WA Reflection for 2/25/18
In 2003, when I was a junior in college, I got to spend a semester studying at Oxford University in England. The walk from the house that I shared with three other American undergrads to New College, where I met with my professors, took me down St. Giles’s Street past two significant landmarks: the Oxford Quaker Meeting House and The Eagle and Child, which is the pub where C.S. Lewis and J.R.R. Tolkien would meet with other writers to eat, drink, and read unfinished drafts of their work.
I’ll admit that I visited the pub before stepping foot into the Quaker Meeting House, but from the start I was intrigued by the Quakers. I had read about their radical history, their pacifist reputation, and the egalitarian structure of their worship—with no official clergy or minister, on Sundays the Quaker society of “Friends” sits in simple benches arranged in a circle around the room. Quakerism holds that each individual has a direct relationship with the divine, with God, and so their “service” consists of a meditative silence punctuated by congregation members who speak “when the spirit moves them to speak.”
Up to this point in my life, I had attended church only when visiting my grandparents for extended periods, and even then, my family tried to weasel out of it. When asked about my religion or faith, I would identify as an “optimistic agnostic”—meaning that I had no idea if there was or wasn’t a God, but that I hoped for the best.
Before the first Quaker service I attended, the friends welcomed me, explained the basics of their theology and worship practices, and even invited me to speak during their meeting—when the spirit moved me to do so.
“When the spirit moved me to speak?” What did that mean? How would I know? Would God whisper in my ear, and if he did, would it be the full text, or crib notes? Or would it be subtle? Would the ether begin to hum?
I was mostly drawn to Quaker meeting through the allure of sitting in silence with other people. (This same impulse lead me to Buddhism later in life.) But I went to each Sunday’s meeting alive to the possibility that, sometime, the spirit might move me to speak. Sitting in silence with the congregation, I contemplated what it would mean for the spirit to move me to speak. I was 20 years old, so I knew just about everything, yet I somehow intuited that the intent of this spiritual practice was not to for me explain things to other people.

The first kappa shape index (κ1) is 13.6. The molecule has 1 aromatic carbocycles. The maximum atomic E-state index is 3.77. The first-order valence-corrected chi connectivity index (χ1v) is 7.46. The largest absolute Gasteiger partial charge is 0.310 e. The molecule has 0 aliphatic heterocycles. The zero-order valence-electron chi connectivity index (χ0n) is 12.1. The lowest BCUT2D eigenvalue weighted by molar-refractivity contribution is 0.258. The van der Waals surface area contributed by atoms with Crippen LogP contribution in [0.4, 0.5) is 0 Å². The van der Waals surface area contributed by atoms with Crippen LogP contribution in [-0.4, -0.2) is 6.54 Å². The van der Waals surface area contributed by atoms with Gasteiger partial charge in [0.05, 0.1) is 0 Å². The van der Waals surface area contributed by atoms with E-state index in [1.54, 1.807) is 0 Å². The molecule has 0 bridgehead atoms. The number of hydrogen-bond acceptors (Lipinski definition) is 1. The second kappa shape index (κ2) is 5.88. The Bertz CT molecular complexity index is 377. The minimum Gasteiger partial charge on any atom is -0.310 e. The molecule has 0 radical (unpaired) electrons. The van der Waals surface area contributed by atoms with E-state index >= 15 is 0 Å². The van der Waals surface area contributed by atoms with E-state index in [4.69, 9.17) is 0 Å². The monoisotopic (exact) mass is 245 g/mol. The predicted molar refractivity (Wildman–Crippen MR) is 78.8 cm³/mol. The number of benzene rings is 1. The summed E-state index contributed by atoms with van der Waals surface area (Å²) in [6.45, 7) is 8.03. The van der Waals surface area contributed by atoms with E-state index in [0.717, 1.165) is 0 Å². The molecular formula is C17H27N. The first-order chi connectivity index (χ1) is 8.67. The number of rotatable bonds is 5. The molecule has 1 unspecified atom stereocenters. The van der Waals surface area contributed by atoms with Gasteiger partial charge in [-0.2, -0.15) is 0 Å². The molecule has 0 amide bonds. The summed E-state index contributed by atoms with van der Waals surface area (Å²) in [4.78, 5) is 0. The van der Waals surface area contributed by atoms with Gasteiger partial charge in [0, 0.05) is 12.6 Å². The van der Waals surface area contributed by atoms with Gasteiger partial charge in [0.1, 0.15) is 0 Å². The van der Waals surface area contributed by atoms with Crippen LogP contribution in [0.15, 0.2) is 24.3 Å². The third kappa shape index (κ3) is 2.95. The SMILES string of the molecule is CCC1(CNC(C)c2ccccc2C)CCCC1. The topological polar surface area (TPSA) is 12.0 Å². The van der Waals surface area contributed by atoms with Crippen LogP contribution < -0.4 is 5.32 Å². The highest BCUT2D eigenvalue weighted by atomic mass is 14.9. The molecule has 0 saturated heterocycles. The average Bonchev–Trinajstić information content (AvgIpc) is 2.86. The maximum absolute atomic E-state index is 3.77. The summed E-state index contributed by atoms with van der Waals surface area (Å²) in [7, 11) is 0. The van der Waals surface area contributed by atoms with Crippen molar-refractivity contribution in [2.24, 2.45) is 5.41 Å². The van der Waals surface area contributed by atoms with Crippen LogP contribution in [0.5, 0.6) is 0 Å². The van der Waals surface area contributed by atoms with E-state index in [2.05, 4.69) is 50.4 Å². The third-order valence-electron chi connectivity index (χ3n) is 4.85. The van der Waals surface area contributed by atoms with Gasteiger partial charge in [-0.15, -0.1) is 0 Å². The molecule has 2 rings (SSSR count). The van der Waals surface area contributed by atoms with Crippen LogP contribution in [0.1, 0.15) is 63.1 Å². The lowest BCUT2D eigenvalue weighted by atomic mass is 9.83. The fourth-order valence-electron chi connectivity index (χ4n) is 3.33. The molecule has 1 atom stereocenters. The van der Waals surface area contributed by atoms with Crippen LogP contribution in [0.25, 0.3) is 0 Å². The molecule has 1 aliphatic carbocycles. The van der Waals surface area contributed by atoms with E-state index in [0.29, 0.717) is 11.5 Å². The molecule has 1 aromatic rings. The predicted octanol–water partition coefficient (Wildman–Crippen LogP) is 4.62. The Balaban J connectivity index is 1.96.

Truthfully, though several people would speak at each meeting, I don’t remember a single thing any of them said. But I do remember how they spoke. One woman, in particular, remains in my memory. Rising from the pew, her eyes half open, curly brown hair falling at her shoulders, she swayed gently back and forth and. Spoke. One. Word. At. A. Time. As though tugging at a thread. no one. could see. It reminded me of improvised jazz, but slower, halting, and without the safety net of an established rhythm or melody.
For three months, I sat in the meeting house and waited for the spirit to move me to speak. I never spoke. Whether I was not touched by the divine, or just shy, I can’t say. I wanted to speak, but the time never felt right. The call didn’t come.
In fact, not feeling called may have been a more important spiritual lesson, for the most profound moments of service occurred when I could hear nothing but the soft breath of the congregation. And this is fitting, because the Latin root of the word “spirit” is spirare, meaning “breathe.” And it was while sitting in the meeting house, a 19th century building of wood and stone, that I first learned that just breathing can be a spiritual practice—one that takes a lifetime to master at that.